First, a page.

Carsharing is regarded to play an important part in the transition towards a more sustainable mobility system by changing how cars are used and transportation needs are met. Carsharing adopters own less cars, ride less car kilometers and depend on multiple transportation modes for their travel needs. There has been considerable interest in understanding the characteristics and motives of carsharing adopters. Yet, studies have been mostly limited to small-scale surveys, covering only specific cities or organizations and focusing on traditional B2C carsharing, disregarding the growing popularity of P2P carsharing through online platforms. This study contributes to extant research by investigating whether characteristics and motives differ between B2C and P2P carsharing adopters, and broadening the scope of the analysis to include an entire country (The Netherlands) and different carsharing provider types. First, our findings suggest that B2C and P2P carsharing adopters are rather similar in their characteristics but differ in the frequency in which they make use of carsharing and public transport. Second, we provide novel insights into the characteristics that influence a car owner to become an adopter of P2P carsharing as a provider. We find that car owners who already shared their car informally outside an online platform are also much more likely to provide their car through an online platform. We conclude with describing policy implications of our findings. Regulation should focus on shaping favorable conditions for a connected multi-modal transportation system instead of specific regulations for each carsharing business model.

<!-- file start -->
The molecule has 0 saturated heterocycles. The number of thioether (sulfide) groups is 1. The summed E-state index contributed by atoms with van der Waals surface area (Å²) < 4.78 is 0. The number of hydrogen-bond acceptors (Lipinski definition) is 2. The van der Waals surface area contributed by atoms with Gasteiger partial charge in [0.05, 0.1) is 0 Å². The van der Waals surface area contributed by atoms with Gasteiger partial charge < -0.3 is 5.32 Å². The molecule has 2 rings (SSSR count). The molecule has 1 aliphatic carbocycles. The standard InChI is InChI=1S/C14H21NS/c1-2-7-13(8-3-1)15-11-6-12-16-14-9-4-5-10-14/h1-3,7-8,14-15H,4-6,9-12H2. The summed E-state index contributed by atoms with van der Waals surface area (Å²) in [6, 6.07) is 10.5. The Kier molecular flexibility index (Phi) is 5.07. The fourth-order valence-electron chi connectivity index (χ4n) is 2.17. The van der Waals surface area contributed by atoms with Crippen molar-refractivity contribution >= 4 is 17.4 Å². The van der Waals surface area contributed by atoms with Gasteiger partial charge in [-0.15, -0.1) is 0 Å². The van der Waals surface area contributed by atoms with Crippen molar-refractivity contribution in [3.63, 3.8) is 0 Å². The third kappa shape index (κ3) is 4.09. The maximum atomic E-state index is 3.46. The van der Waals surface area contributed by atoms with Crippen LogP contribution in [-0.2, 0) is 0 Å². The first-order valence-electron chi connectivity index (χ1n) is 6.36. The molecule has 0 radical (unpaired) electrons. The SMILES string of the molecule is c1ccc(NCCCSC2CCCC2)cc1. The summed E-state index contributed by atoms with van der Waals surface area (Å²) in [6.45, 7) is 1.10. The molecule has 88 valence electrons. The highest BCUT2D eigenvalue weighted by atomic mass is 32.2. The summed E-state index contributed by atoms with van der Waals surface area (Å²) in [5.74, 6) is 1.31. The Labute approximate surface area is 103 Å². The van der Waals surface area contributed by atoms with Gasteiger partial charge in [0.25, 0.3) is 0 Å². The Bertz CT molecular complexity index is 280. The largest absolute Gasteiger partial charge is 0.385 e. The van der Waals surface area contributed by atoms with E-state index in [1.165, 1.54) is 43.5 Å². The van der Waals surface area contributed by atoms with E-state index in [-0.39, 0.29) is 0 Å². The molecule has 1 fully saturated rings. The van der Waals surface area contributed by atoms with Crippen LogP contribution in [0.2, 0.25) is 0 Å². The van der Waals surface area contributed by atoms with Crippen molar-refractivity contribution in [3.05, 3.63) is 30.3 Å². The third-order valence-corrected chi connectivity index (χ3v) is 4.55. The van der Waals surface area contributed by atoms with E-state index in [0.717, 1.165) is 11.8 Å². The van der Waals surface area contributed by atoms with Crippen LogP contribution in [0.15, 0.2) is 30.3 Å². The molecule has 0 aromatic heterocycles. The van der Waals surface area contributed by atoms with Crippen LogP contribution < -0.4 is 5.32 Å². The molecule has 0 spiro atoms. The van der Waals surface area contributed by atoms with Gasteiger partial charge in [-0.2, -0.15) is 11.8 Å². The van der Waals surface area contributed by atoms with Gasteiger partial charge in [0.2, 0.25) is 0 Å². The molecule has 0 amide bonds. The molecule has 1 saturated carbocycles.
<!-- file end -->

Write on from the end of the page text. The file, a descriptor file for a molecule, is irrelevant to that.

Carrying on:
|Number of pages||31|
|Journal||Transportation Research Part D: Transport and Environment|
|Early online date||14 Jul 2019|
|Publication status||Published - Aug 2019|
- Innovation adoption
- Sharing economy
- Two-sided platform